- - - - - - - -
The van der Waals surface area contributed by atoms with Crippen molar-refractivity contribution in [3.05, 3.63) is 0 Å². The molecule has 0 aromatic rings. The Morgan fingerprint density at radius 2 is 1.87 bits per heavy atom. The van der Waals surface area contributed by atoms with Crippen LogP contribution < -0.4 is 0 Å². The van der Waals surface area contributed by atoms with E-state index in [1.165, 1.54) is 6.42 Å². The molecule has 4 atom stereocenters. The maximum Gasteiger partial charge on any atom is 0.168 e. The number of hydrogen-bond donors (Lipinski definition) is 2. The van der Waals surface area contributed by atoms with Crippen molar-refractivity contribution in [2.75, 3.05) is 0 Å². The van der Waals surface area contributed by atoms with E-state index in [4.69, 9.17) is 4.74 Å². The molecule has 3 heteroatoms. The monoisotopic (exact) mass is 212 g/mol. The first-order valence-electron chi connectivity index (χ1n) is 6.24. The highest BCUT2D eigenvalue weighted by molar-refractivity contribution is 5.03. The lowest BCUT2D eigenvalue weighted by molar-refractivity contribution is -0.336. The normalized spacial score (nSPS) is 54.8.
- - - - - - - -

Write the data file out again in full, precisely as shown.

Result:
The van der Waals surface area contributed by atoms with Crippen molar-refractivity contribution in [3.05, 3.63) is 0 Å². The molecule has 0 aromatic rings. The Morgan fingerprint density at radius 2 is 1.87 bits per heavy atom. The van der Waals surface area contributed by atoms with Crippen LogP contribution < -0.4 is 0 Å². The van der Waals surface area contributed by atoms with E-state index in [1.165, 1.54) is 6.42 Å². The molecule has 4 atom stereocenters. The maximum Gasteiger partial charge on any atom is 0.168 e. The number of hydrogen-bond donors (Lipinski definition) is 2. The van der Waals surface area contributed by atoms with Crippen molar-refractivity contribution in [2.75, 3.05) is 0 Å². The van der Waals surface area contributed by atoms with E-state index in [4.69, 9.17) is 4.74 Å². The molecule has 3 heteroatoms. The monoisotopic (exact) mass is 212 g/mol. The first-order valence-electron chi connectivity index (χ1n) is 6.24. The highest BCUT2D eigenvalue weighted by molar-refractivity contribution is 5.03. The lowest BCUT2D eigenvalue weighted by molar-refractivity contribution is -0.336. The normalized spacial score (nSPS) is 54.8.